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Black-body radiation

Suppose that we were to make a small hole in the wall of our enclosure, and observe the emitted radiation. A small hole is the best approximation in Physics to a black-body, which is defined as an object which absorbs, and, therefore, emits, radiation perfectly at all wavelengths. What is the power radiated by the hole? Well, the power density inside the enclosure can be written
\overline{u}(\omega)\,d\omega = \hbar\,\omega\,\, n(\omega)\, d\omega,
\end{displaymath} (647)

where $n(\omega)$ is the mean number of photons per unit volume whose frequencies lie in the range $\omega$ to $\omega+d \omega$. The radiation field inside the enclosure is isotropic (we are assuming that the hole is sufficiently small that it does not distort the field). It follows that the mean number of photons per unit volume whose frequencies lie in the specified range, and whose directions of propagation make an angle in the range $\theta$ to $\theta + d\theta$ with the normal to the hole, is
n(\omega, \theta)\,d\omega\,d\theta =
\end{displaymath} (648)

where $\sin\theta$ is proportional to the solid angle in the specified range of directions, and
\int_0^\pi n(\omega, \theta)\,d\omega\,d\theta = n(\omega)
\end{displaymath} (649)

Photons travel at the velocity of light, so the power per unit area escaping from the hole in the frequency range $\omega$ to $\omega+d \omega$ is
P(\omega)\, d\omega =\int_0^{\pi/2} c\,\cos\theta\,\,\hbar\,\omega\,\,n(\omega, \theta)
\end{displaymath} (650)

where $c\,\cos\theta$ is the component of the photon velocity in the direction of the hole. This gives
P(\omega)\, d\omega = c \,\,\overline{u}(\omega)\, d\omega\,...
...\theta\,d\theta = \frac{c}{4} \,\overline{u}(\omega)\,d\omega,
\end{displaymath} (651)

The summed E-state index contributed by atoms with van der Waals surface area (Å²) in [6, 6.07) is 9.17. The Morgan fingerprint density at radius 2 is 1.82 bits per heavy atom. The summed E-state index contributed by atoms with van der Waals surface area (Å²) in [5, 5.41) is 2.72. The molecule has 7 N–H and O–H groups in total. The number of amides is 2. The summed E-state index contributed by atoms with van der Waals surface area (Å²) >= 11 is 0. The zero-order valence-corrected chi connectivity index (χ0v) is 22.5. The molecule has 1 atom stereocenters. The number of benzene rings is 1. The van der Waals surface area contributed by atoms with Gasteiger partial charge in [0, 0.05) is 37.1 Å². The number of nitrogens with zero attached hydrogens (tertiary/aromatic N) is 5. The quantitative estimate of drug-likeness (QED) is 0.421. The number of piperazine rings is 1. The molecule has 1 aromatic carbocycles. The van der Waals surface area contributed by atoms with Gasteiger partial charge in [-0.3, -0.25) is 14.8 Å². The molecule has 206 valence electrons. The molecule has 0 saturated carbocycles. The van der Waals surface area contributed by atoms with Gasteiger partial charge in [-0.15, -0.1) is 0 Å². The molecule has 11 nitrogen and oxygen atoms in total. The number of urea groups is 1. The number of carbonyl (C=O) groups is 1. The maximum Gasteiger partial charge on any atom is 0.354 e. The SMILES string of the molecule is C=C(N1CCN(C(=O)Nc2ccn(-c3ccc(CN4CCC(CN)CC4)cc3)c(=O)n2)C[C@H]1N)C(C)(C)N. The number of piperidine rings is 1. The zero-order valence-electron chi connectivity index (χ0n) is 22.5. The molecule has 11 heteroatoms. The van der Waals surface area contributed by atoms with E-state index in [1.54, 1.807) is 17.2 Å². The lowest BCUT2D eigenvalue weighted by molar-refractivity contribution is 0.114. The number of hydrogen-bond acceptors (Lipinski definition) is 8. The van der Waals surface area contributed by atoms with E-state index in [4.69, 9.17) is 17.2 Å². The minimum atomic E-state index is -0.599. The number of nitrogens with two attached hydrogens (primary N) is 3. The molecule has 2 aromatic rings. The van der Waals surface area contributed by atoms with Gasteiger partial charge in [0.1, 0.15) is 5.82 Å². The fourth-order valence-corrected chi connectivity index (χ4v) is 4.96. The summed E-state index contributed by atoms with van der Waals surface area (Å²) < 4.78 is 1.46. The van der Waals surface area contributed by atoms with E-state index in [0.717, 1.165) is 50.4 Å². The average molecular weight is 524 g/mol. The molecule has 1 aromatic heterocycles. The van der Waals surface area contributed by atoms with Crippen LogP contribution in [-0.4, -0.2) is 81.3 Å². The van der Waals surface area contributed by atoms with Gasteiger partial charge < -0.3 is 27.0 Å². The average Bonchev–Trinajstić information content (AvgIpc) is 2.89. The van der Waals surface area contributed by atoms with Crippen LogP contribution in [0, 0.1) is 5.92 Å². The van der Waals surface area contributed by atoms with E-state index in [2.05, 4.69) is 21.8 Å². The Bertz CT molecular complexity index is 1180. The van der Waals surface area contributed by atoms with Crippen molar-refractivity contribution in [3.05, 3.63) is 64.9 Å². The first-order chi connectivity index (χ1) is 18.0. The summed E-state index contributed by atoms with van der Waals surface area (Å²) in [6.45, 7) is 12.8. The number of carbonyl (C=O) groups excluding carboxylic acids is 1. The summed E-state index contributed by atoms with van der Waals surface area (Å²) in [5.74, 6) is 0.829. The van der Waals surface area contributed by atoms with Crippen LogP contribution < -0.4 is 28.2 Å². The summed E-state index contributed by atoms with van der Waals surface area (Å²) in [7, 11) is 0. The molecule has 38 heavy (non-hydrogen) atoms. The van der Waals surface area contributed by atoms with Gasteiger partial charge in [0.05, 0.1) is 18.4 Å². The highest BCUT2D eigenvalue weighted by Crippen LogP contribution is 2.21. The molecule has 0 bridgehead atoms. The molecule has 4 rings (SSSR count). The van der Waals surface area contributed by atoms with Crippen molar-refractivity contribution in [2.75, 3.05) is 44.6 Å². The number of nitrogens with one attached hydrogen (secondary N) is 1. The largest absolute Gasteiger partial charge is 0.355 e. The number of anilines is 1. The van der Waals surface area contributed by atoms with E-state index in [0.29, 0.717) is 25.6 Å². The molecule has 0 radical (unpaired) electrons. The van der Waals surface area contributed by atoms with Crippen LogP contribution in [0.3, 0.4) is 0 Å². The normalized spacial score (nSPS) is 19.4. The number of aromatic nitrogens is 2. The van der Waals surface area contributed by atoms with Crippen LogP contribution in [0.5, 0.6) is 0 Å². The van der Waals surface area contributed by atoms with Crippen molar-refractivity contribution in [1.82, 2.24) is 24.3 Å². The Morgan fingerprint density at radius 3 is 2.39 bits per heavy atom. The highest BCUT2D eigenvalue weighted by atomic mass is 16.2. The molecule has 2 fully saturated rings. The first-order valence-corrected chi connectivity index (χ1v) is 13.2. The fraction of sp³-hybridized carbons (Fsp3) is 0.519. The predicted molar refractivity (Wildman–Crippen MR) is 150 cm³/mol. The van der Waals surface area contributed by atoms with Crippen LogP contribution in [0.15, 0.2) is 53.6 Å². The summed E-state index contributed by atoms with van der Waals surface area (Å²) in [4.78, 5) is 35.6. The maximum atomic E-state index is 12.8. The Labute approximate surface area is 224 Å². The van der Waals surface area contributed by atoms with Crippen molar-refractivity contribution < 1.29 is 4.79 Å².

P(\omega)\,d\omega = \frac{\hbar}{4\pi^2\, c^2} \frac{\omega^3\,d\omega}
\end{displaymath} (652)

is the power per unit area radiated by a black-body in the frequency range $\omega$ to $\omega+d \omega$.

A black-body is very much an idealization. The power spectra of real radiating bodies can deviate quite substantially from black-body spectra. Nevertheless, we can make some useful predictions using this model. The black-body power spectrum peaks when $\hbar\,\omega\,\simeq 3 \,k\,T$. This means that the peak radiation frequency scales linearly with the temperature of the body. In other words, hot bodies tend to radiate at higher frequencies than cold bodies. This result (in particular, the linear scaling) is known as Wien's displacement law. It allows us to estimate the surface temperatures of stars from their colours (surprisingly enough, stars are fairly good black-bodies). Table 9 shows some stellar temperatures determined by this method (in fact, the whole emission spectrum is fitted to a black-body spectrum). It can be seen that the apparent colours (which correspond quite well to the colours of the peak radiation) scan the whole visible spectrum, from red to blue, as the stellar surface temperatures gradually rise.

Table 9: Physical properties of some well-known stars
Name Constellation Spectral Type Surf. Temp. ($^\circ $ K) Colour
Antares Scorpio M 3300 Very Red
Aldebaran Taurus K 3800 Reddish
Sun   G 5770 Yellow
Procyon Canis Minor F 6570 Yellowish
Sirius Canis Major A 9250 White
Rigel Orion B 11,200 Bluish White

Probably the most famous black-body spectrum is cosmological in origin. Just after the ``big bang'' the Universe was essentially a ``fireball,'' with the energy associated with radiation completely dominating that associated with matter. The early Universe was also pretty well described by equilibrium statistical thermodynamics, which means that the radiation had a black-body spectrum. As the Universe expanded, the radiation was gradually Doppler shifted to ever larger wavelengths (in other words, the radiation did work against the expansion of the Universe, and, thereby, lost energy), but its spectrum remained invariant. Nowadays, this primordial radiation is detectable as a faint microwave background which pervades the whole universe. The microwave background was discovered accidentally by Penzias and Wilson in 1961. Until recently, it was difficult to measure the full spectrum with any degree of precision, because of strong microwave absorption and scattering by the Earth's atmosphere. However, all of this changed when the COBE satellite was launched in 1989. It took precisely nine minutes to measure the perfect black-body spectrum reproduced in Fig. 9. This data can be fitted to a black-body curve of characteristic temperature $2.735~^\circ$ K. In a very real sense, this can be regarded as the ``temperature of the Universe.''

Figure 9: Cosmic background radiation spectrum measured by the Far Infrared Absolute Spectrometer (FIRAS) aboard the Cosmic Background Explorer satellite (COBE).
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next up previous
Next: The Stefan-Boltzmann law Up: Quantum statistics Previous: The Planck radiation law
Richard Fitzpatrick 2006-02-02